There is a menagerie of methods for solving ODEs numerically. One can use higher order methods that sample the functions in more points and hence approximate them better. There are implicit methods that instead of trying to find a state at a later time only based on the current state look for a self-consistent late and intermediate state. Most serious methods for solving ODEs will also reduce the step-size $$h$$ when the forces grow big during close encounters to ensure that accuracy remains acceptable. As I said, this is a big topic.

However, for mechanical simulations you may in particular want to look at methods designed to preserve energy and other conserved quantities (symplectic methods - these are the ones used by professionals for long-run orbit calculations). Perhaps the simplest is the semi-implicit Euler method. There is also the Verlet method and leapfrog integration. I like the semi-implicit Euler method because it is super-simple (but being a first order-method it is still not terribly accurate): $$\mathbf{v}_i(t+h)=\mathbf{v}_i(t)+h\mathbf{f}_i(t),$$ $$\mathbf{x}_i(t+h)=\mathbf{x}_i(t)+h\mathbf{v}_i(t+h).$$ Do you see the difference? You calculate the updated velocity first, and then use it to update the positions - a tiny trick, but suddenly 2-body orbits are well behaved.

The three body problem is chaotic in a true mathematical sense. We know there are situations where tiny differences in initial conditions get scaled up to arbitrarily large differences in later positions (even if we rule out super-close passes between masses). So even with an arbitrarily fine numerical precision there will be a point in time where our calculated orbits will be totally wrong. The overall "style" of trajectory may still be correct, which is why it is OK to play around with semi-implicit Euler as long as one is not planning any space mission based on the results.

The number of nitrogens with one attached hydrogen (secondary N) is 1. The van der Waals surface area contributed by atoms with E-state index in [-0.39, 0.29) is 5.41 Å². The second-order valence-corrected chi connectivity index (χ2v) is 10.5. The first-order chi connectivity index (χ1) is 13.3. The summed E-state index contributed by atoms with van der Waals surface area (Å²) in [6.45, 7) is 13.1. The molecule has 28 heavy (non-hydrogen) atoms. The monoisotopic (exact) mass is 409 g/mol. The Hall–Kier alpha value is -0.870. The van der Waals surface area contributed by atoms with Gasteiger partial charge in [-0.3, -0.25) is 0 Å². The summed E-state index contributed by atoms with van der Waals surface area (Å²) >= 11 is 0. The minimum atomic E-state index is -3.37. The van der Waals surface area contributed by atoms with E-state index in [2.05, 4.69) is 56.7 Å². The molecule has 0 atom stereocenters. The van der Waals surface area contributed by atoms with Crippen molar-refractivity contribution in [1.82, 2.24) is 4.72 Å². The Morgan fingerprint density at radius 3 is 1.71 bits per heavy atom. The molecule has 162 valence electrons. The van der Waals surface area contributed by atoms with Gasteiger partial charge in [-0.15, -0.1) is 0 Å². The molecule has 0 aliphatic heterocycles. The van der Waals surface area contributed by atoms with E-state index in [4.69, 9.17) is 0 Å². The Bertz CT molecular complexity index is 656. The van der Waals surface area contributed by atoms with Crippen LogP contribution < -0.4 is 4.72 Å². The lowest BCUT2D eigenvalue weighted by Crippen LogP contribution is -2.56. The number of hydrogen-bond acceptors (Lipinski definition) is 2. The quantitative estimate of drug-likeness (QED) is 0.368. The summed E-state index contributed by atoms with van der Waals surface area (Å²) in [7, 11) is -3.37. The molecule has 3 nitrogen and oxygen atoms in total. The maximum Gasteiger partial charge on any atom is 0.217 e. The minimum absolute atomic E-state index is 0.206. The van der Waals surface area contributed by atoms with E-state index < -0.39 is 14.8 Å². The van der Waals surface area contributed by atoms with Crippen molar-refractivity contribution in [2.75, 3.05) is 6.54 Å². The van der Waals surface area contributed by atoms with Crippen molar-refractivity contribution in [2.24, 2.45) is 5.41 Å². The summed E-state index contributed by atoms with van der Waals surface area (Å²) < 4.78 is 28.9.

• For better accuracy, in addition to using a numerical solution like RK4 (Runge Kutta 4), the fact that the total energy of the system (potential and kinetic) is constant is taken into account, but I don't recall the mathematical process used to constrain the total energy to a constant value. There are some difficult cases, such as when one of the bodies has a relatively huge orbit, such as a sun, a planet, and an asteroid. – rcgldr Jan 26 at 15:45
• It is also worth pointing out that computers cannot operate on arbitrary real numbers or even solutions to polynomials without ever increasing data for the values used. Therefore, even if a perfect symbolic solution were found to a differential equation we'd be unable to compute any value of that function if it were anything past a simple linear equation. – The Great Duck Jan 26 at 16:54
• @JBentley no because of floating point precision, see the famed What every computer scientist needs to know about floating point arithmetic. – Kyle Kanos Jan 30 at 12:52